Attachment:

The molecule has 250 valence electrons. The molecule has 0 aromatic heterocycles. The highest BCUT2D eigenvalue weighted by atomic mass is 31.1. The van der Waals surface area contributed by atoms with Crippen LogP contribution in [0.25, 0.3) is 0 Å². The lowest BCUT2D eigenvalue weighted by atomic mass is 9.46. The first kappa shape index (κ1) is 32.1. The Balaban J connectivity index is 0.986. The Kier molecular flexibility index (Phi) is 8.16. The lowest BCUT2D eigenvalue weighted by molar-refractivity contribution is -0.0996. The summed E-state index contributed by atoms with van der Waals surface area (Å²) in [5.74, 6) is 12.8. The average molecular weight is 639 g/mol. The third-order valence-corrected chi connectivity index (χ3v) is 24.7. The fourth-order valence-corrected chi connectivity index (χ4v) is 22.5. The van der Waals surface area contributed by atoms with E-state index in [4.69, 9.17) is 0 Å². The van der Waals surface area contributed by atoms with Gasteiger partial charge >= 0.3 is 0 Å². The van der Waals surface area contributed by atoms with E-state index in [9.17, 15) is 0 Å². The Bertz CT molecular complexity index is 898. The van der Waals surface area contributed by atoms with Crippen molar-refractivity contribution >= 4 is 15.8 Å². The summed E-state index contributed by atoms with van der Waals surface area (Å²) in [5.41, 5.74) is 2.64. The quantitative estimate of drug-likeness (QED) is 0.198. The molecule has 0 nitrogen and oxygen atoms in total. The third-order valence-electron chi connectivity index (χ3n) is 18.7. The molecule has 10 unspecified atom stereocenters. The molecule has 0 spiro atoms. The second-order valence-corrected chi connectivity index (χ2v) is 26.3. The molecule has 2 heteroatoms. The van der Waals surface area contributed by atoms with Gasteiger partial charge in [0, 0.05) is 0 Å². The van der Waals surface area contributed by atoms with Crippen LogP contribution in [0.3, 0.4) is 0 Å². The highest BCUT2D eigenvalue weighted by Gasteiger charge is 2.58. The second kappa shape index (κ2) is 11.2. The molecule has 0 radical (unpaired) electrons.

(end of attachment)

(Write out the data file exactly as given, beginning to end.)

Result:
The molecule has 250 valence electrons. The molecule has 0 aromatic heterocycles. The highest BCUT2D eigenvalue weighted by atomic mass is 31.1. The van der Waals surface area contributed by atoms with Crippen LogP contribution in [0.25, 0.3) is 0 Å². The lowest BCUT2D eigenvalue weighted by atomic mass is 9.46. The first kappa shape index (κ1) is 32.1. The Balaban J connectivity index is 0.986. The Kier molecular flexibility index (Phi) is 8.16. The lowest BCUT2D eigenvalue weighted by molar-refractivity contribution is -0.0996. The summed E-state index contributed by atoms with van der Waals surface area (Å²) in [5.74, 6) is 12.8. The average molecular weight is 639 g/mol. The third-order valence-corrected chi connectivity index (χ3v) is 24.7. The fourth-order valence-corrected chi connectivity index (χ4v) is 22.5. The van der Waals surface area contributed by atoms with E-state index in [4.69, 9.17) is 0 Å². The van der Waals surface area contributed by atoms with Gasteiger partial charge >= 0.3 is 0 Å². The van der Waals surface area contributed by atoms with E-state index in [9.17, 15) is 0 Å². The Bertz CT molecular complexity index is 898. The van der Waals surface area contributed by atoms with Crippen molar-refractivity contribution >= 4 is 15.8 Å². The summed E-state index contributed by atoms with van der Waals surface area (Å²) in [5.41, 5.74) is 2.64. The quantitative estimate of drug-likeness (QED) is 0.198. The molecule has 0 nitrogen and oxygen atoms in total. The third-order valence-electron chi connectivity index (χ3n) is 18.7. The molecule has 10 unspecified atom stereocenters. The molecule has 0 spiro atoms. The second-order valence-corrected chi connectivity index (χ2v) is 26.3. The molecule has 2 heteroatoms. The van der Waals surface area contributed by atoms with Gasteiger partial charge in [0, 0.05) is 0 Å². The van der Waals surface area contributed by atoms with Crippen LogP contribution in [0.3, 0.4) is 0 Å². The highest BCUT2D eigenvalue weighted by Gasteiger charge is 2.58. The second kappa shape index (κ2) is 11.2. The molecule has 0 radical (unpaired) electrons.